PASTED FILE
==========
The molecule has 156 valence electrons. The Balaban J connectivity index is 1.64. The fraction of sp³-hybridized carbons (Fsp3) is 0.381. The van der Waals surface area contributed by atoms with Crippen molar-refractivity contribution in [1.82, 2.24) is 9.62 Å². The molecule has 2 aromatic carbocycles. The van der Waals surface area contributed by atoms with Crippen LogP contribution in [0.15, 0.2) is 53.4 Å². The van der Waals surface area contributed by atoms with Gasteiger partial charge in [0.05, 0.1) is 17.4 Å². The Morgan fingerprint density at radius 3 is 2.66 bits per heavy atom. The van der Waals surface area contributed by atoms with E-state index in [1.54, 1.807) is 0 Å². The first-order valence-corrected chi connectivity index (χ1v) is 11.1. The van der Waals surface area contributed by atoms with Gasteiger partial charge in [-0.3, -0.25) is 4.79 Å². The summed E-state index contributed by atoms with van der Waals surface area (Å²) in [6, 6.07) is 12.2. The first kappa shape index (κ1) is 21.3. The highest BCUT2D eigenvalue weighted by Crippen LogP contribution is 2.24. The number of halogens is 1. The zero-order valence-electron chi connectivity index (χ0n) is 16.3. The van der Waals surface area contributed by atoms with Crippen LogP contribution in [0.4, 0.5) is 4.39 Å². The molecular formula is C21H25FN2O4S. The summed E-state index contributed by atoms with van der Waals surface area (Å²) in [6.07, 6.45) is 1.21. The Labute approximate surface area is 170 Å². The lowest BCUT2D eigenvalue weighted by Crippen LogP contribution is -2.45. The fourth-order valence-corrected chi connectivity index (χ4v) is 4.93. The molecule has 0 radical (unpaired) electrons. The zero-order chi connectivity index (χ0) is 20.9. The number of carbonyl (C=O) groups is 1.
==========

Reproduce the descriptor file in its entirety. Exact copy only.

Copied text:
The molecule has 156 valence electrons. The Balaban J connectivity index is 1.64. The fraction of sp³-hybridized carbons (Fsp3) is 0.381. The van der Waals surface area contributed by atoms with Crippen molar-refractivity contribution in [1.82, 2.24) is 9.62 Å². The molecule has 2 aromatic carbocycles. The van der Waals surface area contributed by atoms with Crippen LogP contribution in [0.15, 0.2) is 53.4 Å². The van der Waals surface area contributed by atoms with Gasteiger partial charge in [0.05, 0.1) is 17.4 Å². The Morgan fingerprint density at radius 3 is 2.66 bits per heavy atom. The van der Waals surface area contributed by atoms with E-state index in [1.54, 1.807) is 0 Å². The first-order valence-corrected chi connectivity index (χ1v) is 11.1. The van der Waals surface area contributed by atoms with Gasteiger partial charge in [-0.3, -0.25) is 4.79 Å². The summed E-state index contributed by atoms with van der Waals surface area (Å²) in [6, 6.07) is 12.2. The first kappa shape index (κ1) is 21.3. The highest BCUT2D eigenvalue weighted by Crippen LogP contribution is 2.24. The number of halogens is 1. The zero-order valence-electron chi connectivity index (χ0n) is 16.3. The van der Waals surface area contributed by atoms with Crippen LogP contribution in [0.4, 0.5) is 4.39 Å². The molecular formula is C21H25FN2O4S. The summed E-state index contributed by atoms with van der Waals surface area (Å²) in [6.07, 6.45) is 1.21. The Labute approximate surface area is 170 Å². The lowest BCUT2D eigenvalue weighted by Crippen LogP contribution is -2.45. The fourth-order valence-corrected chi connectivity index (χ4v) is 4.93. The molecule has 0 radical (unpaired) electrons. The zero-order chi connectivity index (χ0) is 20.9. The number of carbonyl (C=O) groups is 1.